4. Do higher numbers mean harder to pedal or easier to pedal? no. harder/bigger gears are calculated according to the ratio of the front chainring to the rear cog. 53x11 [as a ratio, 53:11] is a much bigger gear than 39x23. [do the math, the ratio of the former is higher than the ratio of the latter.

    5. Are there better components for different courses (i.e. flats, rolling terrain, hills and mountains)? typically, you would want lower gears for hiller terrain. you could get this with a different cassette [say, 12-25, or 12-27] and/or a compact crankset like 34/50. the cassette is easy and realitively inexpensive to change, a compact crankset is more involved and pricier. a power sprinter who never climbs would feel comfortable with a 11-21 or 11-23 cassette. most reacreational cyclists use 12-27 or 12-25. unless you are very, very strong and go very, very fast, it is unlikely that you will ever use your 53x11 except going downhill.
    when walking, just walk. when sitting, just sit. when riding, just ride. above all, don't wobble.

    The Irregular Cycling Club of Montreal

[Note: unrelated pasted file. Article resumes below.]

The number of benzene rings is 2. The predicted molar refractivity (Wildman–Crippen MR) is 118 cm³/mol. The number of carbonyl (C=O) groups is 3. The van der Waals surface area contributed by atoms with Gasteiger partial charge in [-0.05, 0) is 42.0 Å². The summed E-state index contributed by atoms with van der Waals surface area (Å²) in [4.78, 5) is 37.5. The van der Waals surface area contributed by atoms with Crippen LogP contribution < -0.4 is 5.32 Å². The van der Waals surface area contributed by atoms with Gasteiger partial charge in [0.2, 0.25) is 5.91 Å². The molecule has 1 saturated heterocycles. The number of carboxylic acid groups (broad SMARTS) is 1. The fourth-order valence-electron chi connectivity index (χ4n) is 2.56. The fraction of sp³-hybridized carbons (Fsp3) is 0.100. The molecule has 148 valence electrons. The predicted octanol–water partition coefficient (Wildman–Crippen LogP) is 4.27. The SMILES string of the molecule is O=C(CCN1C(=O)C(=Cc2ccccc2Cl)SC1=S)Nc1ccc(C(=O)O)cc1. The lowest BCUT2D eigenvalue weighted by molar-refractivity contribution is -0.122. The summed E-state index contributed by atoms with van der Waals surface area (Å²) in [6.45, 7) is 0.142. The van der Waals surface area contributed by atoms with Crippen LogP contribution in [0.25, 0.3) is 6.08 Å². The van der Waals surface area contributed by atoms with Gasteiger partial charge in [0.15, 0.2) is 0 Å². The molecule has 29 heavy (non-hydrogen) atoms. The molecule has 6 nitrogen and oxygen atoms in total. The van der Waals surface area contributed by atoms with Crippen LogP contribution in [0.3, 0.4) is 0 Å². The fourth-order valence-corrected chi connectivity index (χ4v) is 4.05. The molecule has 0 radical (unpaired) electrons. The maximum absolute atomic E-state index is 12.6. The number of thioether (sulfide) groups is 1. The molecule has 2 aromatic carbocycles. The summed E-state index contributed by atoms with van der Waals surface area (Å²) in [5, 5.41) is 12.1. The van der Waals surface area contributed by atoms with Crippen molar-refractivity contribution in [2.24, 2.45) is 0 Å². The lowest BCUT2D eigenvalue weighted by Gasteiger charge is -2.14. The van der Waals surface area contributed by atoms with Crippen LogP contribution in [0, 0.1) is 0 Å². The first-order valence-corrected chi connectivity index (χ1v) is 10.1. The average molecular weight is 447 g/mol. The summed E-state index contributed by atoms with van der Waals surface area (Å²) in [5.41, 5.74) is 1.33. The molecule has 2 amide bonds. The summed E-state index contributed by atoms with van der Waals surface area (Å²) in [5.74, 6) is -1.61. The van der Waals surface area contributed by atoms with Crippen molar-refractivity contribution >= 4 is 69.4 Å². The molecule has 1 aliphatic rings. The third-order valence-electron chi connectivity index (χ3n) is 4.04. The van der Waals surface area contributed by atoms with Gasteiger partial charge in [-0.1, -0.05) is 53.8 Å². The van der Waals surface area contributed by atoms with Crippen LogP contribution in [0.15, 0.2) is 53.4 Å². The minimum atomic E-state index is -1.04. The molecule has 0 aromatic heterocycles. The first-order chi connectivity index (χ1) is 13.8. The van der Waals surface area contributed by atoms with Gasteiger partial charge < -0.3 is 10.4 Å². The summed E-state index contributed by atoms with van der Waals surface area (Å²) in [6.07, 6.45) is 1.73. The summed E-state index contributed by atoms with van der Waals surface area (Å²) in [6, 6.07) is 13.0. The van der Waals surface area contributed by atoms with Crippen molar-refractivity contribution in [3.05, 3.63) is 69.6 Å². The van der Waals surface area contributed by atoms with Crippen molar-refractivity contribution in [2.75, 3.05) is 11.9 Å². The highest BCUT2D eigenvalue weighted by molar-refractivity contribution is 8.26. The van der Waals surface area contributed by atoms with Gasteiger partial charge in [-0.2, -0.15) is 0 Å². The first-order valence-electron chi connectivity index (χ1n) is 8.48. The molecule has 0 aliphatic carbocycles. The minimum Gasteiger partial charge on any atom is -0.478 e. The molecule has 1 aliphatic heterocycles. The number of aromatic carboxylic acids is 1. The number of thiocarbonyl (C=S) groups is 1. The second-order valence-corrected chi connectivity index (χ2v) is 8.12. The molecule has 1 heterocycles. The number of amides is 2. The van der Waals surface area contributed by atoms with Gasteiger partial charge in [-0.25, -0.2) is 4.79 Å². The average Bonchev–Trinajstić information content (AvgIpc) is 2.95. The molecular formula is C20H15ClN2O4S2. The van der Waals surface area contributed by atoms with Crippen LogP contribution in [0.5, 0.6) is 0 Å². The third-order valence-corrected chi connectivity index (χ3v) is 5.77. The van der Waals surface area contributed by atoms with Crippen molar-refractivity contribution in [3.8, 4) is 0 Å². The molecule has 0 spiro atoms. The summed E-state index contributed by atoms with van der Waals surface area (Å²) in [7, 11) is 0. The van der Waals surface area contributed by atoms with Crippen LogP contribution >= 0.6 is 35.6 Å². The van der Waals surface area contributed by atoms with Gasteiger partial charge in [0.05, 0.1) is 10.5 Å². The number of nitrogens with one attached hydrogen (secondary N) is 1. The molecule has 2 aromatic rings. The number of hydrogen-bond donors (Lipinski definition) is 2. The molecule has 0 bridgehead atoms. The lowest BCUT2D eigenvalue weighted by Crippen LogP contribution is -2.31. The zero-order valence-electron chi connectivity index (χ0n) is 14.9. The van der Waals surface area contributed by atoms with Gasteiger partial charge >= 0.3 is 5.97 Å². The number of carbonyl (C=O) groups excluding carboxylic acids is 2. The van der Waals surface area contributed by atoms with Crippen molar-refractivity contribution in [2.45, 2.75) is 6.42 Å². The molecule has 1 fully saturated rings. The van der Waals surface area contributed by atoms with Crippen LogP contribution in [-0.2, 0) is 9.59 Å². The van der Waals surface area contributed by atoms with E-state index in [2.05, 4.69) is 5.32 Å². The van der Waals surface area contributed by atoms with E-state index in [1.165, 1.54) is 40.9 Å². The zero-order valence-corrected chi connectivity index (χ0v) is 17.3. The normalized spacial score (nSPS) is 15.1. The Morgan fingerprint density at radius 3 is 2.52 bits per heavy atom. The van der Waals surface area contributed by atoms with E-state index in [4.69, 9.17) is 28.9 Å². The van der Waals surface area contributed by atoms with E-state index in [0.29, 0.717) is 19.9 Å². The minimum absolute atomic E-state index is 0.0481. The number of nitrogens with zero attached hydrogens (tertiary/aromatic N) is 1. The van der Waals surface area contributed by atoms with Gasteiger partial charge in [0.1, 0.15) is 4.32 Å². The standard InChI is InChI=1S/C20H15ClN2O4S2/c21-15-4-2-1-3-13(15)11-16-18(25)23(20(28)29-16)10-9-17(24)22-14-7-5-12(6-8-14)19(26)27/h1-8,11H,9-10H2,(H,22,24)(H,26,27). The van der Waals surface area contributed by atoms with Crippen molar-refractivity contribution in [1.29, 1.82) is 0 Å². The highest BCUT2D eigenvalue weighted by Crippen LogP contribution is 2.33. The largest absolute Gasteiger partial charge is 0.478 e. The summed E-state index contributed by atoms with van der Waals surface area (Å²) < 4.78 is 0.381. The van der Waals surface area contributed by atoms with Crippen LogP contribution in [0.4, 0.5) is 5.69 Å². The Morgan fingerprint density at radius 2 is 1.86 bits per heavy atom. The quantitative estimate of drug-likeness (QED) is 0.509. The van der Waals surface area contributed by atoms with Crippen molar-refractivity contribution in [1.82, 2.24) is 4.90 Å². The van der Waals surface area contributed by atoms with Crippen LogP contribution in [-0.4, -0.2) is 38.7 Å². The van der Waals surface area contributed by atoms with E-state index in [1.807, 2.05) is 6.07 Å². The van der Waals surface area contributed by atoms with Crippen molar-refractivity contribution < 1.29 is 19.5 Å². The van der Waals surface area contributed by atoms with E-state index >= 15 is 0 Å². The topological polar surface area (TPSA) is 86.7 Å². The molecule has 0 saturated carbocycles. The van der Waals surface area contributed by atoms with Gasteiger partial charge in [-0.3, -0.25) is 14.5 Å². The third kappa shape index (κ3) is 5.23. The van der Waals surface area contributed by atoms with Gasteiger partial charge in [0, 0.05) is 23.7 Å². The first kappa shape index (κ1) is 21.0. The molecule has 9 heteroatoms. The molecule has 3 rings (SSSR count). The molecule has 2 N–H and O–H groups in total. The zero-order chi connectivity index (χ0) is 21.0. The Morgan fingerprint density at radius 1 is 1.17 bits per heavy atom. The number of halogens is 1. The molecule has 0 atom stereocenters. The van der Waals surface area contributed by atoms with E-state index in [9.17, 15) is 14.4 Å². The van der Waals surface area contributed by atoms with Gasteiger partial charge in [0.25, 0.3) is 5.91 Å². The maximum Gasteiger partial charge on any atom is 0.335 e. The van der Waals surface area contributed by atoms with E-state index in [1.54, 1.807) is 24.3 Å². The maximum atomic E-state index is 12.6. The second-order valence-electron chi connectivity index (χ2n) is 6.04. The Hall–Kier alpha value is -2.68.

Cycling irregularly since 2002

  6. #6
    Senior Member Cyclingmaniac's Avatar
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    Good Information! Maybe I can get some further advice. I just did "American's Most Beautiful Bike Ride" 100 Mile event in Lake Tahoe, Nevada and California. Elevation started at 6300ft and top elevation was 7100 ft. with about 3000 ft in climbing throughout the course (3 major climbs). Used 11/23 cog & 39/53 chain ring configuration. 22 to 28 mph during the flats and rollers, but got my butt kicked on the hills. 6 to 10 mph on 3% to 6% grades. L.A. has similar terrain, but not at the Lake Tahoe elevation levels. Thoughts and recommendations?
    THANKS!

    1. Are these good components on a bike? yes.

    2. What would be considered better components (cassettes and cranks)? in the shimano line, dura ace.

    3. What do the numbers mean? 11-23t means that the cassette contains nine cogs ranging from a small cog with 11 teeth to a big cog of 23 teeth. 39/53 means that the chain rings are a 39 tooth inner and a 52 tooth outer chainring.

    4. Are there different number configurations? there are other options. i think an 11-23 is probably too much of a flatlander cassette for a beginner. 12-25 would be more appropriate.

    4. Do higher numbers mean harder to pedal or easier to pedal? no. harder/bigger gears are calculated according to the ratio of the front chainring to the rear cog. 53x11 [as a ratio, 53:11] is a much bigger gear than 39x23. [do the math, the ratio of the former is higher than the ratio of the latter.